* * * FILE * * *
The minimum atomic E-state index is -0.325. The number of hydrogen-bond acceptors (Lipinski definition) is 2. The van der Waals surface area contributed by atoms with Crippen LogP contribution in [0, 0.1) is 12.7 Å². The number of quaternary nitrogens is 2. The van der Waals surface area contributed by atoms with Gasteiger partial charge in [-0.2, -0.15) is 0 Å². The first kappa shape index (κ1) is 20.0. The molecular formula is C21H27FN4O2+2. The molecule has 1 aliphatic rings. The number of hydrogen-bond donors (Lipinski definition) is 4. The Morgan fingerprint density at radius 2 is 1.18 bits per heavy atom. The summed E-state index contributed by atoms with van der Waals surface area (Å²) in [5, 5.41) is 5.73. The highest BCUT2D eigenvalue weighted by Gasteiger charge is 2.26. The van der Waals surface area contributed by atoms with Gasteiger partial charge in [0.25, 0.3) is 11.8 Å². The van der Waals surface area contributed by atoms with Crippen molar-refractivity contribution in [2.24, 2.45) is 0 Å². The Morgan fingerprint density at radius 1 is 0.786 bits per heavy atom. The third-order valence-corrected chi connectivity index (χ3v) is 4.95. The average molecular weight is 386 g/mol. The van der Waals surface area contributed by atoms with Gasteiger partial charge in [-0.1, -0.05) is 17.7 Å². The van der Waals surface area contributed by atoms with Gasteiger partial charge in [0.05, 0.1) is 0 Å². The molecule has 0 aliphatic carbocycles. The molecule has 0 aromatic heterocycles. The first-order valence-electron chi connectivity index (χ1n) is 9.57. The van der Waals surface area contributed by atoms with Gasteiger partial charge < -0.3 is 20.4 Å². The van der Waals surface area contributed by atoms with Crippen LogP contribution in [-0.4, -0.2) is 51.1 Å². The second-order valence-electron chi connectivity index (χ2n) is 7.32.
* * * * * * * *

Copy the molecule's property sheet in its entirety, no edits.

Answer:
The minimum atomic E-state index is -0.325. The number of hydrogen-bond acceptors (Lipinski definition) is 2. The van der Waals surface area contributed by atoms with Crippen LogP contribution in [0, 0.1) is 12.7 Å². The number of quaternary nitrogens is 2. The van der Waals surface area contributed by atoms with Gasteiger partial charge in [-0.2, -0.15) is 0 Å². The first kappa shape index (κ1) is 20.0. The molecular formula is C21H27FN4O2+2. The molecule has 1 aliphatic rings. The number of hydrogen-bond donors (Lipinski definition) is 4. The Morgan fingerprint density at radius 2 is 1.18 bits per heavy atom. The summed E-state index contributed by atoms with van der Waals surface area (Å²) in [5, 5.41) is 5.73. The highest BCUT2D eigenvalue weighted by Gasteiger charge is 2.26. The van der Waals surface area contributed by atoms with Gasteiger partial charge in [0.25, 0.3) is 11.8 Å². The van der Waals surface area contributed by atoms with Crippen molar-refractivity contribution in [2.24, 2.45) is 0 Å². The Morgan fingerprint density at radius 1 is 0.786 bits per heavy atom. The third-order valence-corrected chi connectivity index (χ3v) is 4.95. The average molecular weight is 386 g/mol. The van der Waals surface area contributed by atoms with Gasteiger partial charge in [-0.1, -0.05) is 17.7 Å². The van der Waals surface area contributed by atoms with Gasteiger partial charge in [0.05, 0.1) is 0 Å². The molecule has 0 aliphatic carbocycles. The molecule has 0 aromatic heterocycles. The first-order valence-electron chi connectivity index (χ1n) is 9.57. The van der Waals surface area contributed by atoms with Gasteiger partial charge < -0.3 is 20.4 Å². The van der Waals surface area contributed by atoms with Crippen LogP contribution in [-0.4, -0.2) is 51.1 Å². The second-order valence-electron chi connectivity index (χ2n) is 7.32.